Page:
As a result of his capture, Berry did not reach England until December, at which point the news of the Nile had already been received. However, he wrote in a letter that upon his return to Norwich, "the people received me with mad joy. In short, I'm so great a man that I'm very in and out everywhere to the great annoyance of my pocket and distress of my feelings." Berry's account of the Battle, titled Authentic Narrative of the proceedings of his Majesty's squadron under the command of the Rear-Admiral Sir Horatio Nelson... drawn up from the minutes of an officer of rank in the squadron was subsequently published in The Sun and The True Briton newspapers, and became a bestseller in pamphlet form. Britain revelled in Nile memorabilia, including ceramic jugs embossed with reliefs of Nelson and Berry - 'Heroes of the Nile'. On 12 December he was knighted and given the Freedom of the City of London.
In the spring of 1799 he was appointed to the Foudroyant and sent to assist in the blockade of Malta. Here he assisted in the capture of the Guillaume Tell and Généreux, the two French ships that escaped the Battle of the Nile, the latter being his own former captor.
On the 30th March, Berry wrote to Nelson from the Foudroyant, "My very dear Lord, had you been a partaker with me of the glory, every wish would have been gratified. How very often I went into your cabin, last night, to ask if we were doing right; for, I had nothing to act upon!..." This goes some way towards illustrating Berry's dependence upon Nelson and perhaps helps to explain his failure to cultivate a more successful later career. Nelson himself confided in a letter to his wife Frances a few months earlier, "I shall be worn to death by being obliged to fag and think of those things which... excellent Captain Hardy takes entirely from me." There is no doubting Berry's supreme gallantry and general amiability, but he had a certain reputation for blustering foolhardiness. It was Thomas Hardy and not Berry who would become Nelson's indispensable right-hand man.
The following June, the Foudroyant carried the Queen of Naples from Palermo to Leghorn (Livorno), but a short time later Berry returned to England.
It was five years before Berry again took significant command. His failure to obtain a posting had left him feeling restless and somewhat slighted by the Admiralty, "A man's standing in the Service and his reputation all goes for nought," he wrote bitterly. It fell to Nelson to placate him, "It is vexing to be unemployed at such a moment, but it is useless to fret oneself to death when the folks aloft don't care a pin about it." It took a change of leadership in the Admiralty to present Berry with the chance of another commission. Nelson: "I sincerely hope, now that a change has taken place, that you will get a ship. I attribute none of the tyrannical conduct of the late Board to Lord St Vincent... he was dreadfully ill-advised."
The end to Berry's yearnings came on his arrival at Trafalgar in 1805, captain of Agamemnon. "Here comes that fool Berry! Now we shall have a battle," exclaimed Nelson. Berry had rather a reputation as a fighter, though perhaps not as a master tactician, "Captain Codrington of the Orion found some wry amusement in seeing Berry in the Agamemnon blazing away for all he was worth, apparently at friend and foe alike", notes Oliver Warner in A Portrait of Lord Nelson. "It was typical of Berry's luck that, having long and restlessly awaited a new ship, he should have been given the Agamemnon, before having the infinite happiness of joining Nelson on the eve of his greatest battle." After a close escape from capture on her outward voyage, the Agamemnon had no particular opportunities for distinction at Trafalgar, and escaped the mêlée without heavy losses, engaging with the Santissima Trinidad and Admiral Dumanoir's division in the closing stages of the fight. At the battle's close, Berry took to his ship's boat in order to speak to Nelson on the Victory but by the time he arrived Nelson had just died, an unfortunate piece of timing which Berry would regret for the rest of his life.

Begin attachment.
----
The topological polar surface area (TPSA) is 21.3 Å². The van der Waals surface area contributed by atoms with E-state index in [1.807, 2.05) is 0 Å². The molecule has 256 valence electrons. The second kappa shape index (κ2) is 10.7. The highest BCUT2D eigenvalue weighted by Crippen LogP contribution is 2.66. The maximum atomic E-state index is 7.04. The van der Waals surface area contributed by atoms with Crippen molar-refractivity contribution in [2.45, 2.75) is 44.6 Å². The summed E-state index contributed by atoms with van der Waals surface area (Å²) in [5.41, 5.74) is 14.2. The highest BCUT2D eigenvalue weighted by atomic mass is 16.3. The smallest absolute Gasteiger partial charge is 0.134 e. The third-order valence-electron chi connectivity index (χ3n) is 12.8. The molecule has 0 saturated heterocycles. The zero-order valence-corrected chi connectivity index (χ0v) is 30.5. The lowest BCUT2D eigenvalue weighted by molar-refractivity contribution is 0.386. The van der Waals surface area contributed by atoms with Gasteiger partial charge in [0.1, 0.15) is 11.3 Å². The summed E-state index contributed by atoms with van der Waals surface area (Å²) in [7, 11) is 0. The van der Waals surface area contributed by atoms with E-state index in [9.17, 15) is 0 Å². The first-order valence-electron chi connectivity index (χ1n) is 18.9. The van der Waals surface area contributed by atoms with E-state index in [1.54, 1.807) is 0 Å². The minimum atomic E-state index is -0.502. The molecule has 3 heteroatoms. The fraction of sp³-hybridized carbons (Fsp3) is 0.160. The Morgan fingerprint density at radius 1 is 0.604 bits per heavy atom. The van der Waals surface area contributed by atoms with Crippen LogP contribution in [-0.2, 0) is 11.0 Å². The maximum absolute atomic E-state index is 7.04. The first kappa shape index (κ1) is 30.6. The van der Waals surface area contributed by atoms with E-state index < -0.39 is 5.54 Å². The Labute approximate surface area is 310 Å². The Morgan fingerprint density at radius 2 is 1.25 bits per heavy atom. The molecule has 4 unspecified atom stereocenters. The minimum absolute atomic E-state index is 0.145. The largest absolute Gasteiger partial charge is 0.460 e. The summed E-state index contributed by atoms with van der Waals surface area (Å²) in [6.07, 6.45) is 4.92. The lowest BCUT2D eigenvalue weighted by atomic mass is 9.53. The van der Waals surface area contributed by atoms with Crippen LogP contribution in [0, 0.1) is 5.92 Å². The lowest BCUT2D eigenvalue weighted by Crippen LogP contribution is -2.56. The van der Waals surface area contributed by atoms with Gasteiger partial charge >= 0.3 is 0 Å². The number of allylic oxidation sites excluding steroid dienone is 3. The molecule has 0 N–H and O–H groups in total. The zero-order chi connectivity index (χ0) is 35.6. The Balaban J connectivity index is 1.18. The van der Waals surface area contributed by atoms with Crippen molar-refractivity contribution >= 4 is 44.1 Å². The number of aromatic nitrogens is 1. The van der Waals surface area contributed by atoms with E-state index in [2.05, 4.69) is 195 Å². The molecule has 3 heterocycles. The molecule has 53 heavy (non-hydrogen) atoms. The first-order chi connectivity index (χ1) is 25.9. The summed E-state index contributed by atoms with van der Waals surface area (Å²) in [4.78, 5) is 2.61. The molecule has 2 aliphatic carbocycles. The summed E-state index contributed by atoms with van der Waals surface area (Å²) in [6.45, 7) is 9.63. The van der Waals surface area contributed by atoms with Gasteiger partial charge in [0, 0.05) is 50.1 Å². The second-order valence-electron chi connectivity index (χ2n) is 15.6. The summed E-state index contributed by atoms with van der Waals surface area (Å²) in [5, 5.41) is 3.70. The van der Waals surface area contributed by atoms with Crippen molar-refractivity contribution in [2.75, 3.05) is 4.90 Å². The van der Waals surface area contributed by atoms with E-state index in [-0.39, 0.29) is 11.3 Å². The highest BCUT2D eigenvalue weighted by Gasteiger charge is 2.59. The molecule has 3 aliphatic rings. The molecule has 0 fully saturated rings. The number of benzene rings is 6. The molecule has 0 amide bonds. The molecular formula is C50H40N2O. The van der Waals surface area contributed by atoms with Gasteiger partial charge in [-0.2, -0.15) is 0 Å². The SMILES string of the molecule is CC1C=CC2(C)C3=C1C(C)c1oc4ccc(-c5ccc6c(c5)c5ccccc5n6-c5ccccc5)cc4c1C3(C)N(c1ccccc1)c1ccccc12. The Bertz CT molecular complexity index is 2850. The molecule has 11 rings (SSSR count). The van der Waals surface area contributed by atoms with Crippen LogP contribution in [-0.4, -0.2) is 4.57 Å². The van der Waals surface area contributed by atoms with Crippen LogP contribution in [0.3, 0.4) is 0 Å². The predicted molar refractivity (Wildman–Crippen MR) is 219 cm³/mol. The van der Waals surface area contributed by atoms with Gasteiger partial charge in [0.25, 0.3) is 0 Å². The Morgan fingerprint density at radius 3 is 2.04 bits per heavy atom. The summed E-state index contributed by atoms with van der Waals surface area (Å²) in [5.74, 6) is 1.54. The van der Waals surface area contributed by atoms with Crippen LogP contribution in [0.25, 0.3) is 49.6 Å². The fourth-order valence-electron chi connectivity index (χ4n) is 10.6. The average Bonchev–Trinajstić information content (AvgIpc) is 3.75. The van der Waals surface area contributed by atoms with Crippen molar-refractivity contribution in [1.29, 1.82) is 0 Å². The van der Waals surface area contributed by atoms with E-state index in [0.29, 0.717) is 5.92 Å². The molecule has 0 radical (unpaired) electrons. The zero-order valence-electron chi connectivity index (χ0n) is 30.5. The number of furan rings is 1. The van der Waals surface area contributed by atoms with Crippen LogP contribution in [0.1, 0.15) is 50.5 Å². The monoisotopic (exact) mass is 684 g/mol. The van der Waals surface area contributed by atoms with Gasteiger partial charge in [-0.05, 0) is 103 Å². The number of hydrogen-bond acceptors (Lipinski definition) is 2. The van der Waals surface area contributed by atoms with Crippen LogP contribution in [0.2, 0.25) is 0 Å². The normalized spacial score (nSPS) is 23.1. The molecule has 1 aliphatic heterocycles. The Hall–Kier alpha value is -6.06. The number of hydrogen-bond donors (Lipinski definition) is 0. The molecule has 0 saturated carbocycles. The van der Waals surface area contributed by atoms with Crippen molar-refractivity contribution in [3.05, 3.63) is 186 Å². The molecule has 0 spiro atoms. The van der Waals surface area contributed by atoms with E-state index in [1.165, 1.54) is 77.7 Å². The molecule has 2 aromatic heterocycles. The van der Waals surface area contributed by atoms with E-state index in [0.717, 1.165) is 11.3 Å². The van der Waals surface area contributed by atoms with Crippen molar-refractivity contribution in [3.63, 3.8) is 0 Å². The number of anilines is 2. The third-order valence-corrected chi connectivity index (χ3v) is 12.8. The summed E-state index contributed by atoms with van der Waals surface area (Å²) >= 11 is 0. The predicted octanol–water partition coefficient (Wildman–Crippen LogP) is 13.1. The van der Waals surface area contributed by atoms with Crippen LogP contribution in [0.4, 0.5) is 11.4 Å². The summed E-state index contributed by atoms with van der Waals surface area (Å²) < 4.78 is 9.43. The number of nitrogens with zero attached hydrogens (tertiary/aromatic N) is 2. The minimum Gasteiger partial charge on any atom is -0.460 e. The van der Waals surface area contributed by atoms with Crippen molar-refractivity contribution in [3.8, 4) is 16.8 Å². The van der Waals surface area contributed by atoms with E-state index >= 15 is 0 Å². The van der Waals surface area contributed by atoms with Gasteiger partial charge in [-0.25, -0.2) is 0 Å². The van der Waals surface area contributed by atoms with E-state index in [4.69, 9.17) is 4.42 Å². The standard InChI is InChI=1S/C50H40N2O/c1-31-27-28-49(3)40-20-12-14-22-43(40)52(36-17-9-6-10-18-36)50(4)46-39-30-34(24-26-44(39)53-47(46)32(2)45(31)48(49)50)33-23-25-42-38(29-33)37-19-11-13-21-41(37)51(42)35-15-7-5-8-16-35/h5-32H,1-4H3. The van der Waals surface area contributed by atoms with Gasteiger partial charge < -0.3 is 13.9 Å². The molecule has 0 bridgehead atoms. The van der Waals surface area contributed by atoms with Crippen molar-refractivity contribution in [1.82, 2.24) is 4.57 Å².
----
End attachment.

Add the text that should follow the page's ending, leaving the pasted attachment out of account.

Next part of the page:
In 1806 Captain Berry fought in the Agamemnon at the battle of San Domingo, being highly praised for his actions. That same year he became a baronet and he remained in sea service throughout the war, subsequently commanding the Sceptre during 1811, the Barfleur the following year and one of the Royal Yachts.
Later career and last years
On 2 January 1815 he was made a Knight Commander of the Order of the Bath and on 19 July 1821 he became a Rear Admiral. During these years, despite constant entreaties to the Admiralty, he never took up further important postings. However, his record is exceptional. He was the only officer in the Royal Navy at the time, except Collingwood, to have had three medals, having commanded a line-of-battle ship in the Battle of the Nile, Trafalgar and San Domingo. Following several years of severe illness and extreme debility, he died on 13 February 1831 at his residence in Bath and was buried in a nearby chuchyard where his grave can still be seen. Since he left no children, his baronetcy became extinct with his death